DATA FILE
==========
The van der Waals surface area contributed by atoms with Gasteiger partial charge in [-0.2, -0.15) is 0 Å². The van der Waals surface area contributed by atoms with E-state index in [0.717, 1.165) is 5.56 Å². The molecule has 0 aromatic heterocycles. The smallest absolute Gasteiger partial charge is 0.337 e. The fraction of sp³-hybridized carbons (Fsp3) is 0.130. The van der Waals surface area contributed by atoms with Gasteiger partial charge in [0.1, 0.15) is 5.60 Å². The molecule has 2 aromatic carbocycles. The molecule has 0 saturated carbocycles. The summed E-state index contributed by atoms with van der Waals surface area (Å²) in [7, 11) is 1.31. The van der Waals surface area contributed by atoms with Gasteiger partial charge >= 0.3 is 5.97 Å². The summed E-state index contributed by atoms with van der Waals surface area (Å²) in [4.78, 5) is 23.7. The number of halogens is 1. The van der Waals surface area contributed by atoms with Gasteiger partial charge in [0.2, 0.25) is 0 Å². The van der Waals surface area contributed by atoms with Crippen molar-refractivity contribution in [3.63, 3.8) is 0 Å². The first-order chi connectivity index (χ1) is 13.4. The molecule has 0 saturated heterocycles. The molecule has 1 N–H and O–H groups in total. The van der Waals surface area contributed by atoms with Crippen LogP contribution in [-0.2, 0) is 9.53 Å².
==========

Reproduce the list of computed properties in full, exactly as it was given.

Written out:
The van der Waals surface area contributed by atoms with Gasteiger partial charge in [-0.2, -0.15) is 0 Å². The van der Waals surface area contributed by atoms with E-state index in [0.717, 1.165) is 5.56 Å². The molecule has 0 aromatic heterocycles. The smallest absolute Gasteiger partial charge is 0.337 e. The fraction of sp³-hybridized carbons (Fsp3) is 0.130. The van der Waals surface area contributed by atoms with Gasteiger partial charge in [0.1, 0.15) is 5.60 Å². The molecule has 2 aromatic carbocycles. The molecule has 0 saturated carbocycles. The summed E-state index contributed by atoms with van der Waals surface area (Å²) in [7, 11) is 1.31. The van der Waals surface area contributed by atoms with Gasteiger partial charge >= 0.3 is 5.97 Å². The summed E-state index contributed by atoms with van der Waals surface area (Å²) in [4.78, 5) is 23.7. The number of halogens is 1. The van der Waals surface area contributed by atoms with Gasteiger partial charge in [0.2, 0.25) is 0 Å². The van der Waals surface area contributed by atoms with Crippen molar-refractivity contribution in [3.63, 3.8) is 0 Å². The first-order chi connectivity index (χ1) is 13.4. The molecule has 0 saturated heterocycles. The molecule has 1 N–H and O–H groups in total. The van der Waals surface area contributed by atoms with Crippen LogP contribution in [-0.2, 0) is 9.53 Å².